• 75 million additional people speak Spanish as a second language or with some limited capacity [source]
  • 20 countries have Spanish as an official language, either alone or with additional languages [source]

But it’s more interesting than that!

  • The biggest population of Spanish speakers is in Mexico with 126 million Spanish speakers [source]
  • The second biggest population is in the United States with 58 million Spanish speakers [source]
  • But French was also one of the major colonial languages of the United States, with descendants of French pioneers still living in Louisiana, pockets of the midwest, and parts of New England (and still speaking French as their home language)! [source]

So while Spanish has significantly more total speakers, French is a more-studied language spoken in more countries.

 

2. How similar are Spanish and French?

A family tree of Latin Languages, including Italian, French, Romanian, Portuguese, Spanish, French, and Catalan

This is a very, very simplified version of the Romance language family tree. There are over 40 presently-spoken romance languages, but you can see here how close (or distant) French and Spanish are from each other vs from the rest of their family!

French and Spanish share a lot more than just their colonial past.

Just like how both France and Spain took over major parts of the globe during the historic period of conquest, they have one other thing in common: their home countries were originally conquered by the Romans.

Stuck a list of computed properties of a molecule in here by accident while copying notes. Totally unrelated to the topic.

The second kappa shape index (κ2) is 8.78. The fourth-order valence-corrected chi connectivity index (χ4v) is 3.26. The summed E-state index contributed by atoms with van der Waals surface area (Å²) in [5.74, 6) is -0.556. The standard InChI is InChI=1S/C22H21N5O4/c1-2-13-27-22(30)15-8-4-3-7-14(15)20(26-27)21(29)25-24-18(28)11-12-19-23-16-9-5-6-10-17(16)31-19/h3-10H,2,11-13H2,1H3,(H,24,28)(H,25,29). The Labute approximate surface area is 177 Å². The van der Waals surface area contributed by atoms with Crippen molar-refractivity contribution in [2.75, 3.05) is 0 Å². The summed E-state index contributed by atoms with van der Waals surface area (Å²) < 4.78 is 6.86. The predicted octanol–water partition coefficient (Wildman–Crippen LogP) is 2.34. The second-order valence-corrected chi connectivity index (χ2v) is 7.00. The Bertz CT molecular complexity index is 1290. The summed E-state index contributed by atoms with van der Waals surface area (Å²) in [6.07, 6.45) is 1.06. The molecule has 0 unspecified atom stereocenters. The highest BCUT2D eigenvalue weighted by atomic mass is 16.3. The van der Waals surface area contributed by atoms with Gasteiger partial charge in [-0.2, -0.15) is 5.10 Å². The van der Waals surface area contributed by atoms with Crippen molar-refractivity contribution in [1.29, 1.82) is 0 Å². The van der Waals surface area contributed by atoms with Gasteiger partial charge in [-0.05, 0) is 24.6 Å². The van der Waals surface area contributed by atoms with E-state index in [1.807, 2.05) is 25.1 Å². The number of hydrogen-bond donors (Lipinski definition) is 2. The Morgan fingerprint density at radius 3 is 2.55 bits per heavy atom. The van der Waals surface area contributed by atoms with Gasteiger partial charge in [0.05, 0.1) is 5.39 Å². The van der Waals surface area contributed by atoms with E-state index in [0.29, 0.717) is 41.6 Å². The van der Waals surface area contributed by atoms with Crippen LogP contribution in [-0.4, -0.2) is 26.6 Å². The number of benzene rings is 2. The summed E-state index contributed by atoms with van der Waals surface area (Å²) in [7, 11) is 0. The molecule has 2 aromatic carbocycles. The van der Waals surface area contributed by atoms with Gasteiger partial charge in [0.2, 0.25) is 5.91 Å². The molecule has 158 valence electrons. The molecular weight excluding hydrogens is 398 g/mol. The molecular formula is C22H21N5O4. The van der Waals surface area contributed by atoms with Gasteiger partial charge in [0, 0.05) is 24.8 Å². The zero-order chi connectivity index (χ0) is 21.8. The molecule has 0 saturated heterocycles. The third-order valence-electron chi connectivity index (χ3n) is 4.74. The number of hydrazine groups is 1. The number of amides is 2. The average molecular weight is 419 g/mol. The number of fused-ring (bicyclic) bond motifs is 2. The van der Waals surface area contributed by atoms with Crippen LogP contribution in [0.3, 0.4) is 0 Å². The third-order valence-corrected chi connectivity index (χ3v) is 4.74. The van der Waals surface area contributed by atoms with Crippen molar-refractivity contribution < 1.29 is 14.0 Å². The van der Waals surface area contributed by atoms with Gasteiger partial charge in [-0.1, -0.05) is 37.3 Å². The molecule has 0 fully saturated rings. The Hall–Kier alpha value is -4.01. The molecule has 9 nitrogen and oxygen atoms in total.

The languages that were originally spoken in Spain and France are long gone, with the lone exception of Basque. (Which is a story for another time.)

Latin eventually overtook the local indigenous languages of huge parts of Europe. But when the Roman empire began to crack and split apart, so did the language.

The chart on the right is a huge over-simplification of the history of Latin languages and excludes many of the 40 currently-spoken Latin languages. (Not to mention many of the dormant languages no longer spoken, such as Dalmatian and the African Romance languages.)

But when you see the proximity on the family tree of French and Spanish, you’ll start to get a good idea of their similarities (and differences).

 

Lexical similarities between French and Spanish